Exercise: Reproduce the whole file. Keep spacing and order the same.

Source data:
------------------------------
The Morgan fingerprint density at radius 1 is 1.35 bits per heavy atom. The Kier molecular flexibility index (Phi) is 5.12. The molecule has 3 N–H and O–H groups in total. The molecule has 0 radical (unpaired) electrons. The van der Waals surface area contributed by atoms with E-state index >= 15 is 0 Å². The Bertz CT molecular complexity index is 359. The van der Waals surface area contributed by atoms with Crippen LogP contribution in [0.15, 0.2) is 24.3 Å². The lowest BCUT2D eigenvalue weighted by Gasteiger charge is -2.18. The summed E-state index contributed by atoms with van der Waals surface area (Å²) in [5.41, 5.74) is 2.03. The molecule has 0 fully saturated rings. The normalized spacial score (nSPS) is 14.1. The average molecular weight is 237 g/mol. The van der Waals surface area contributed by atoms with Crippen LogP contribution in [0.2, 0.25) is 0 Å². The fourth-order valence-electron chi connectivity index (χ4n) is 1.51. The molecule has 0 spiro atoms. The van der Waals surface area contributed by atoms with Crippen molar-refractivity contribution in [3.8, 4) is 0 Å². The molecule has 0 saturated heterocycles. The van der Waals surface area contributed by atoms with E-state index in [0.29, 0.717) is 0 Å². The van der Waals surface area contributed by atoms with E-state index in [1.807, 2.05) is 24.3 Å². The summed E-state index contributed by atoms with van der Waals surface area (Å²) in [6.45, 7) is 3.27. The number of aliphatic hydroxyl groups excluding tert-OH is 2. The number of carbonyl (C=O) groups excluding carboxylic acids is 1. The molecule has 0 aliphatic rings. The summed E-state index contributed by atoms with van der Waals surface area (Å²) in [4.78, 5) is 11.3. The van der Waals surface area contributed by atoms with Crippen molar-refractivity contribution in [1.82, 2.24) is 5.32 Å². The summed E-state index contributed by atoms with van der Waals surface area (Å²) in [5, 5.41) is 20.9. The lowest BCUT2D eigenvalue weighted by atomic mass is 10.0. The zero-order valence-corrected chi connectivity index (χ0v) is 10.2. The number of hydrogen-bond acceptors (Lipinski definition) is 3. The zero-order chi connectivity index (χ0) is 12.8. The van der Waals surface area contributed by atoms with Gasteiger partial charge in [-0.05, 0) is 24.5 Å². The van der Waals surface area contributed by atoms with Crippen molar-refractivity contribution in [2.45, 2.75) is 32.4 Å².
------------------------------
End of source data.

The Morgan fingerprint density at radius 1 is 1.35 bits per heavy atom. The Kier molecular flexibility index (Phi) is 5.12. The molecule has 3 N–H and O–H groups in total. The molecule has 0 radical (unpaired) electrons. The van der Waals surface area contributed by atoms with E-state index >= 15 is 0 Å². The Bertz CT molecular complexity index is 359. The van der Waals surface area contributed by atoms with Crippen LogP contribution in [0.15, 0.2) is 24.3 Å². The lowest BCUT2D eigenvalue weighted by Gasteiger charge is -2.18. The summed E-state index contributed by atoms with van der Waals surface area (Å²) in [5.41, 5.74) is 2.03. The molecule has 0 fully saturated rings. The normalized spacial score (nSPS) is 14.1. The average molecular weight is 237 g/mol. The van der Waals surface area contributed by atoms with Crippen LogP contribution in [0.2, 0.25) is 0 Å². The fourth-order valence-electron chi connectivity index (χ4n) is 1.51. The molecule has 0 spiro atoms. The van der Waals surface area contributed by atoms with Crippen molar-refractivity contribution in [3.8, 4) is 0 Å². The molecule has 0 saturated heterocycles. The van der Waals surface area contributed by atoms with E-state index in [0.29, 0.717) is 0 Å². The van der Waals surface area contributed by atoms with E-state index in [1.807, 2.05) is 24.3 Å². The summed E-state index contributed by atoms with van der Waals surface area (Å²) in [6.45, 7) is 3.27. The number of aliphatic hydroxyl groups excluding tert-OH is 2. The number of carbonyl (C=O) groups excluding carboxylic acids is 1. The molecule has 0 aliphatic rings. The summed E-state index contributed by atoms with van der Waals surface area (Å²) in [4.78, 5) is 11.3. The van der Waals surface area contributed by atoms with Crippen molar-refractivity contribution in [1.82, 2.24) is 5.32 Å². The summed E-state index contributed by atoms with van der Waals surface area (Å²) in [5, 5.41) is 20.9. The lowest BCUT2D eigenvalue weighted by atomic mass is 10.0. The zero-order valence-corrected chi connectivity index (χ0v) is 10.2. The number of hydrogen-bond acceptors (Lipinski definition) is 3. The zero-order chi connectivity index (χ0) is 12.8. The van der Waals surface area contributed by atoms with Gasteiger partial charge in [-0.05, 0) is 24.5 Å². The van der Waals surface area contributed by atoms with Crippen molar-refractivity contribution in [2.45, 2.75) is 32.4 Å².